In January 2022, the Republic of Ireland introduced minimum unit pricing (MUP) of alcohol. This policy targets the cheapest and strongest products on the market to curb heavy drinking.
In this blog, Andrea Trainor, Support Officer at the Northern Ireland Alcohol and Drug Alliance (NIADA), makes the case for why MUP is needed in Northern Ireland.
Alcohol harm deeply impacts thousands of families and communities across Northern Ireland. Every day, many individuals must deal with the fallout from alcohol harm; be it illness, hospitalisation, domestic violence or family breakdown. If we expect to see any positive change, the consequences of heavy drinking can no longer be ignored.
As well as physical and mental harm, alcohol is costing taxpayers millions every year.
Health Minister Robin Swann MLA, said: “Alcohol and drug use is one of the biggest public health and societal issues facing Northern Ireland. The cost of alcohol related harm alone is estimated to be as much as £900 million every year. Add in the cost of the harms from other drugs and the figure could be well over £1bn annually.”
But where do we begin in our journey to tackle alcohol harm?
There is certainly no silver bullet, no quick-fix solution that will solve all our alcohol problems.
Fortunately, there are a number of public health policies recommended by the World Health Organization which work together to reduce alcohol harm. One of which is minimum unit pricing (MUP).
This policy – which ensures that the strongest drinks always cost the most by setting a minimum price for each unit of alcohol the drink contains – has already been implemented in Scotland, Wales and the Republic of Ireland.
In Scotland and Wales, each unit of alcohol cannot be sold for any less than 50p. This means that a can of lager containing two units of alcohol must cost at least £1 and a two-litre bottle of cider of 6% strength must cost at least £6.00. In the Republic of Ireland, the minimum price for one standard drink (10g of alcohol) costs €1.
Following the recent implementation of MUP in the Republic, the Department of Health in Northern Ireland have launched a consultation on the policy.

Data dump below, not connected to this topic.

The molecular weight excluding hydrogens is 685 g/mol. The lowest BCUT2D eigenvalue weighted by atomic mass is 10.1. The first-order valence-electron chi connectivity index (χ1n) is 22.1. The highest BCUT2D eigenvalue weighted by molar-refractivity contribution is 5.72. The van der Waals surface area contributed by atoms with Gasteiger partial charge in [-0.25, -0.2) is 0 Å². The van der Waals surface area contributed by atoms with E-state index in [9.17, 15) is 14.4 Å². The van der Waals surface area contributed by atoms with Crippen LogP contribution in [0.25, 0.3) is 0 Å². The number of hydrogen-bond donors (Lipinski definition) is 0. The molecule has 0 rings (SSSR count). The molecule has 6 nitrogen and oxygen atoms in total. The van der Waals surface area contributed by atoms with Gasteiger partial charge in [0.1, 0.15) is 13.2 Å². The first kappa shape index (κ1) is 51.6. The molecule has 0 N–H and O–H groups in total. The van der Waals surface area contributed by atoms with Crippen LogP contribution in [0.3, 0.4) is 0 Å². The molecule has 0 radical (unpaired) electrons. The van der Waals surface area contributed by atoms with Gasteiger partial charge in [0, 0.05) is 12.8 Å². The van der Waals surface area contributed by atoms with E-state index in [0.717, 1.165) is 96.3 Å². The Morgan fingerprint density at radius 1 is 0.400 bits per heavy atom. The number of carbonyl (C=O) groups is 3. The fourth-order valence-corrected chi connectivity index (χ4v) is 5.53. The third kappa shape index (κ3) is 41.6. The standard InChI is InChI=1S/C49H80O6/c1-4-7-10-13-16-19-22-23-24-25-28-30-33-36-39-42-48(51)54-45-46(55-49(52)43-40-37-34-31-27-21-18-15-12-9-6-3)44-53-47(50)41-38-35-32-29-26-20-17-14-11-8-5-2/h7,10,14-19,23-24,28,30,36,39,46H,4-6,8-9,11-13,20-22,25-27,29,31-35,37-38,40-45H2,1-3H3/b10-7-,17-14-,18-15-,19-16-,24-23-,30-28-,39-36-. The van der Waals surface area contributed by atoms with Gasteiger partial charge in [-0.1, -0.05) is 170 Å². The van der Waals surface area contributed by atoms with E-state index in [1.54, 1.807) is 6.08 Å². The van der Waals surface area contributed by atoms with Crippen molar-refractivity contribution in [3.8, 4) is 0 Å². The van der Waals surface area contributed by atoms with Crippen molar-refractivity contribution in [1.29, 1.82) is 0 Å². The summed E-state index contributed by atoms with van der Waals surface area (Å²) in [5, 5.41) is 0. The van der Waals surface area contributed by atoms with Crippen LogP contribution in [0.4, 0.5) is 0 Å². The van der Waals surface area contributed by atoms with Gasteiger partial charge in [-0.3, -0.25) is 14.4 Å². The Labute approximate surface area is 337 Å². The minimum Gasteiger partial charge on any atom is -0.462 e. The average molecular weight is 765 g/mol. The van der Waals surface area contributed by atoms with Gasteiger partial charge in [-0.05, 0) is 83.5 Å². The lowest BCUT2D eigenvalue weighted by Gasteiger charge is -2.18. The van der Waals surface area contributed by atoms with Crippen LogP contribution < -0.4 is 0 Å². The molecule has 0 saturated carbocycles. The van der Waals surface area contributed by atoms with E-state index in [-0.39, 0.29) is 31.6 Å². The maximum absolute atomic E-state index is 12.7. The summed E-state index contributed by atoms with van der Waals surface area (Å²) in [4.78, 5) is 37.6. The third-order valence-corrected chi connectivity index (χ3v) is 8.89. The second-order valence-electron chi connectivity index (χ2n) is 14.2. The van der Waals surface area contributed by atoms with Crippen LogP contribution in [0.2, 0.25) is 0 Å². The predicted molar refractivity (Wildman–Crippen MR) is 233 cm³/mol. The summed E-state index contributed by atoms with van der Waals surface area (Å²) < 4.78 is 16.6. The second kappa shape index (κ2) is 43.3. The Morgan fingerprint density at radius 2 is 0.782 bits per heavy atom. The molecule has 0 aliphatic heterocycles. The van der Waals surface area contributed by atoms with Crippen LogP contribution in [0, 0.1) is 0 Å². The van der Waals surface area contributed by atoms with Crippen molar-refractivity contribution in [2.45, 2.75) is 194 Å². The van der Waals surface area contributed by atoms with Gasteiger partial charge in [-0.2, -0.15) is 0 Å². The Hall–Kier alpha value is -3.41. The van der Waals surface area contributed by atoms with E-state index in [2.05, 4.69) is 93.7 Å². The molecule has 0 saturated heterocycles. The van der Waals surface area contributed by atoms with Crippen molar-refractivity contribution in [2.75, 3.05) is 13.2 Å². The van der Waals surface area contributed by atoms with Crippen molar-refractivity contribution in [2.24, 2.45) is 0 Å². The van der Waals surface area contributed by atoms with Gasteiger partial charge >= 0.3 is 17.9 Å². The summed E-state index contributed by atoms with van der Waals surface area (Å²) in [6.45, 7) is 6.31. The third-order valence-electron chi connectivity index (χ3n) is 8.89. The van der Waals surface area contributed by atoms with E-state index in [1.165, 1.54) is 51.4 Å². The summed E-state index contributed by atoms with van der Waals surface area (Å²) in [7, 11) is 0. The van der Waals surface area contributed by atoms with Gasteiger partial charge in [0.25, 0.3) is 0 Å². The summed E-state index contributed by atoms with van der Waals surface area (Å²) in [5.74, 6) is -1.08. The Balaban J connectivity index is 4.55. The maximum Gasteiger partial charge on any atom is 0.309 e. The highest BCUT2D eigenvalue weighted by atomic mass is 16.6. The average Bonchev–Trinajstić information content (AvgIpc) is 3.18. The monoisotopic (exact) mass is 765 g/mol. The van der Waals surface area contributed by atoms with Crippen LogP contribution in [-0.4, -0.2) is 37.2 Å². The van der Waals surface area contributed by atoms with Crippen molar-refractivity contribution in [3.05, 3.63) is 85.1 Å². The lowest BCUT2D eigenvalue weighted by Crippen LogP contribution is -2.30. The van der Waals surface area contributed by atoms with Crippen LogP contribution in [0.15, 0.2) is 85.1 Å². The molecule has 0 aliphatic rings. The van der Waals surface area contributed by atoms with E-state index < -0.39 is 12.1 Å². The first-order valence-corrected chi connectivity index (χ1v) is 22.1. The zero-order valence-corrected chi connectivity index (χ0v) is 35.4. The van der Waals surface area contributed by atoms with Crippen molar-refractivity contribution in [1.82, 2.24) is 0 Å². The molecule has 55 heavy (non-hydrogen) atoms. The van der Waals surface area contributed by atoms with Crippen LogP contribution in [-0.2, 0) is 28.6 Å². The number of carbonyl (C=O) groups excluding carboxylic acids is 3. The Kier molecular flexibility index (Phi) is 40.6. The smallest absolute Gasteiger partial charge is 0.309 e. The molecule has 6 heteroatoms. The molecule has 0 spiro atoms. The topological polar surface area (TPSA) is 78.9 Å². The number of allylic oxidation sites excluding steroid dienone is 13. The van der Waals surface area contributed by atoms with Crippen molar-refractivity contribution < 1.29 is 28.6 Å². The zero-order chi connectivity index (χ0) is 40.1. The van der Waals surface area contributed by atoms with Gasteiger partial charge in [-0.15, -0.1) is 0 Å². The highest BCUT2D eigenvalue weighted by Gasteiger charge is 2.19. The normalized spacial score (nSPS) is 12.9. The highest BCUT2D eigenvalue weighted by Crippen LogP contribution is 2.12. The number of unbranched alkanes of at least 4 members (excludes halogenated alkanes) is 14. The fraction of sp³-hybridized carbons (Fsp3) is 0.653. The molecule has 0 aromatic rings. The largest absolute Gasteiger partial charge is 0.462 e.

The evidence is building for the success of MUP. After the policy was introduced in Scotland, alcohol consumption fell to the lowest level seen in 25 years and in 2020, alcohol sales reached their lowest level since 1994.
Modelling for Northern Ireland estimates that 50p MUP would:
- Reduce alcohol consumption by 5.7%
- Lead to a reduction of 63 alcohol-related deaths per year (after 20 years when the full effect of the policy will be felt) and a reduction of 2,460 alcohol related admissions to hospital
- Save an estimated £956m over 20 years
These outcomes look promising, but for us to truly tackle existing alcohol harm, we need to go much further.
Figures show that Northern Ireland had its highest rates of alcohol-specific death in 2020, accounting for 2% of all deaths registered in 2020. Since 2001, the alcohol-specific death rate has risen significantly for both men and women it is vital to tackle this issue.
MUP will not be the silver bullet to the increasing alcohol problem but will play a huge part in the bigger picture. This should be implemented along with:
- Higher tax on those alcohol products causing the most harm, or preferred by adolescents
- Stricter enforcement around sales, advertising and marketing
- A shift in culture where most events are planned around drinking and socialsing
- Recognising the link between MUP and social deprivation, health inequalities, past trauma, poor mental health and the use of other harmful substances
Ideally an all-Ireland approach to alcohol harm reduction would have been advantageous however this was not the case. But it is not too late for us to join the Republic of Ireland, Wales, Scotland and Jersey in implementing MUP.
To reduce alcohol harm and save lives, we’d encourage everyone to submit a response to the MUP consultation, which closes 17 May 2022.
Written by Andrea Trainor
This blog was published with the permission of the author. The views expressed are solely the author’s own and do not necessarily represent the views of the Alcohol Health Alliance or its members.